The Sand Trap's Donald MacKenzie has also noticed a few things about ball flight and distance with the Sonartec MD. He's been using a 21-degree Sonartec MD for most of the past year to replace a 7-wood or 3-iron in his bag. As The Donald says:
How you react to the Sonartec MD really depends on what club it is replacing in your bag. I found that the MD has a lower ball flight and flies about 10 yards shorter than a comparable fairway wood, but with much better accuracy. If you're replacing a long iron, you'll probably find that you get more distance and a higher ball flight with the MD. I was looking for more accuracy and a lower ball flight from the MD, and that's what I got. But if you want to hit the ball higher or farther, you might want to stick with a fairway wood.
To compare the TaylorMade and Sonartec hybrids clubs a bit more directly, I hit a series of balls from about 225 out along with both clubs and my 2-iron. The 2-iron reached the green but hit 10 yards short and rolled on or sometimes through the green. The TaylorMade reached the green but had an extremely high ball flight and was almost all carry. Sometimes the ball would come up short when the balloon effect reared its ugly head. The Sonartec didn't carry as far as the TaylorMade, landing just short of the green, but it did have the most consistent ball flight and distance. Off of the tee, I found similar results. The only problem there is that the TaylorMade's ball flight was too high and the Sonartec's was just right. This is a big plus for the MD. For someone that hits the ball a little lower, the TaylorMade might be a better option, but for those who have a high ball flight, the Sonartec MD would be much better.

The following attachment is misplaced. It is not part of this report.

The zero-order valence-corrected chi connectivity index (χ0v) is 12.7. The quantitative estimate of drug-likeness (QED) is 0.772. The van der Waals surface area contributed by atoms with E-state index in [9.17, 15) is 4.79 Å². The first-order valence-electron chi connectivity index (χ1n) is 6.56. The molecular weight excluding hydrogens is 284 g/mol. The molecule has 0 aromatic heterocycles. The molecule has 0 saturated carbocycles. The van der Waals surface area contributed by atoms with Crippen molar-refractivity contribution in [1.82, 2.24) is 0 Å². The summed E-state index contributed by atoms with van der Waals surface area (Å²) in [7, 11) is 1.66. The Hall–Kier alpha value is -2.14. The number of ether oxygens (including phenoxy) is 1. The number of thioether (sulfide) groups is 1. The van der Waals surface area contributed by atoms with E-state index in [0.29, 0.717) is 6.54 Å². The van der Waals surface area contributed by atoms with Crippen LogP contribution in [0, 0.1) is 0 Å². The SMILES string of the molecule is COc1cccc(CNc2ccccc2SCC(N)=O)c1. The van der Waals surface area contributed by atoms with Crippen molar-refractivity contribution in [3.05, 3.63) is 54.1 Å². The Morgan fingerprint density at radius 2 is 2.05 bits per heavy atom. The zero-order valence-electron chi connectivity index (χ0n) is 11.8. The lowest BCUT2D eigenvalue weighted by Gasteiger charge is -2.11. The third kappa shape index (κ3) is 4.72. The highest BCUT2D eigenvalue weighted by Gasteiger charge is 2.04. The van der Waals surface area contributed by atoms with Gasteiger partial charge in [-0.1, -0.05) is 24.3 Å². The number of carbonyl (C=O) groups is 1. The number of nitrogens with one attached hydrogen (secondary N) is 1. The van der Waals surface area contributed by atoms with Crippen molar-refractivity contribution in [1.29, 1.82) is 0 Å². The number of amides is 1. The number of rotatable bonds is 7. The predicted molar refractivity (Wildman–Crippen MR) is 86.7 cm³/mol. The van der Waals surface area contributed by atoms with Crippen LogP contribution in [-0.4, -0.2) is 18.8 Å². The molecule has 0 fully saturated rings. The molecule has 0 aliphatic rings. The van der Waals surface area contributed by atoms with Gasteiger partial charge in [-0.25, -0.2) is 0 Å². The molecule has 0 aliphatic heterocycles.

The second area I wanted to review this club on is the "recueability"… or its ability to get you out of trouble. The first place I tested this was in some medium bermuda rough. The Sonartec MD passed through the rough pretty easy and the ball came out a little lower than normal, but still traveled about 75-80% of the normal distance I would hit it. No iron in my bag could come close to performing as consistent in both direction and distance.